Spatial Narration in Amir Naderi's New York Trilogy

Document Type: Article Reviews


Shiraz University, Iran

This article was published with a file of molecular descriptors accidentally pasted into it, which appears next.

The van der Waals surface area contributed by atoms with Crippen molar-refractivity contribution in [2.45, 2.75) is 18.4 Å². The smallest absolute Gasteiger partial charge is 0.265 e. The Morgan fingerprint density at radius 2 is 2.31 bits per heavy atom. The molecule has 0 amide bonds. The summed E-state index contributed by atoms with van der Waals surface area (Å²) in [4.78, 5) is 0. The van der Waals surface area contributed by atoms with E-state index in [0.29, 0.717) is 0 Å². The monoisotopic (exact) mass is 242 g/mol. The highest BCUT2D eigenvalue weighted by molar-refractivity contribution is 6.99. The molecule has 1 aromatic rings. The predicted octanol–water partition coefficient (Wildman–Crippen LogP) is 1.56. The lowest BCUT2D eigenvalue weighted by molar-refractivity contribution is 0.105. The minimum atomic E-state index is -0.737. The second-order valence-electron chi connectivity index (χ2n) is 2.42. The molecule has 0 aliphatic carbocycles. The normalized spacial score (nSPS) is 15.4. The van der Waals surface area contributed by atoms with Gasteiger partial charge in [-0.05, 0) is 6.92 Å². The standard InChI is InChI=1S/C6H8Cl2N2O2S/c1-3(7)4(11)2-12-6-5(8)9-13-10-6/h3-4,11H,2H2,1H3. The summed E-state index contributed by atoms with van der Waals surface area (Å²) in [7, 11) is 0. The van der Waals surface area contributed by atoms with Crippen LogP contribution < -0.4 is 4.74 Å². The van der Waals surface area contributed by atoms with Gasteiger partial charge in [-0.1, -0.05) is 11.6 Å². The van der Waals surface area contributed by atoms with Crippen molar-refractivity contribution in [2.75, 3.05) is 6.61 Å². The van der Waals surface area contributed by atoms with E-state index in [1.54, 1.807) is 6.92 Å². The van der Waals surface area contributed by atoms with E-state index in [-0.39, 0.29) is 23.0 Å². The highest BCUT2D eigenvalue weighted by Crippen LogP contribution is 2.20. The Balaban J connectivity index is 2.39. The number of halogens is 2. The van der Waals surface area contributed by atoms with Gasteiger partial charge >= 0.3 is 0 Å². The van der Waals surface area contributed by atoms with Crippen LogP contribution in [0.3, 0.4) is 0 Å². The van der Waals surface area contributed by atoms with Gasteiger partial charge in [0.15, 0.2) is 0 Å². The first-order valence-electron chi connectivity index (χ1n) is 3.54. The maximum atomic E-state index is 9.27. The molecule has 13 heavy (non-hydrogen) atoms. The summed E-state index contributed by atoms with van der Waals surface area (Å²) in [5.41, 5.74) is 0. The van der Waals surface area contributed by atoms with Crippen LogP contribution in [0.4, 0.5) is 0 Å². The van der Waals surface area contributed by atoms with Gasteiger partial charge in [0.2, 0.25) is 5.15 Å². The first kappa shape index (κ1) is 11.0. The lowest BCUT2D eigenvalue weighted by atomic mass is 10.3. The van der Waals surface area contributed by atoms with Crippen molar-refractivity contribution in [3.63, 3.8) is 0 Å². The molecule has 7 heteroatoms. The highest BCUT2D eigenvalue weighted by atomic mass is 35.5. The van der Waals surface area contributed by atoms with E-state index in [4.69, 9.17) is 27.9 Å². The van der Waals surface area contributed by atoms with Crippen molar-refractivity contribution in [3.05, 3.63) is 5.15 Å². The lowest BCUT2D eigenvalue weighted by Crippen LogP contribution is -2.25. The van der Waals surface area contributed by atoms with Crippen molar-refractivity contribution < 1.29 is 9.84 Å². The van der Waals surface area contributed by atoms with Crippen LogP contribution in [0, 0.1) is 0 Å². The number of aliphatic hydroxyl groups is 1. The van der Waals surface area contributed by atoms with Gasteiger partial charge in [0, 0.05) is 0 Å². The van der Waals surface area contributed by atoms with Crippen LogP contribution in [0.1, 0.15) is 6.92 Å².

This article is concerned with the relationship of language and city in Amir Naderi’s trilogy of films on New York, comprising of Manhattan by Numbers (1993), A, B, C… Manhattan (1997), and Marathon (2002). By dint of a narrative relied on spatiality, he is in fact able to causally link the solitude and the spectral existence of his protagonists to the lack of a common language for reconciliation and integration within the urban landscape. Whereas this narrative approach only minimally uses plot, it brings about an opportunity for sensory perception. Rather than employing narrative as a form of collective daydreaming where the real social conflicts are resolved on a mere fantastical level, Naderi’s films highlight the exclusion of the individual from the collective but in doing so they allow for a more totalizing understanding of social existence. Further, this tendency towards spatiality is concomitant with the inadequacy of language (as a fixed set of signifiers and signifieds) for the articulation of the individual’s experience within the vaster context of the city. By putting the stress on the cityscape, Naderi appears to be promoting city itself as a discourse whose semantics unravels only through direct physical contact. I wish to examine corporeal communication in these films in relation to the semiology of urban space as outlined by Roland Barthes and Henri Lefebvre.


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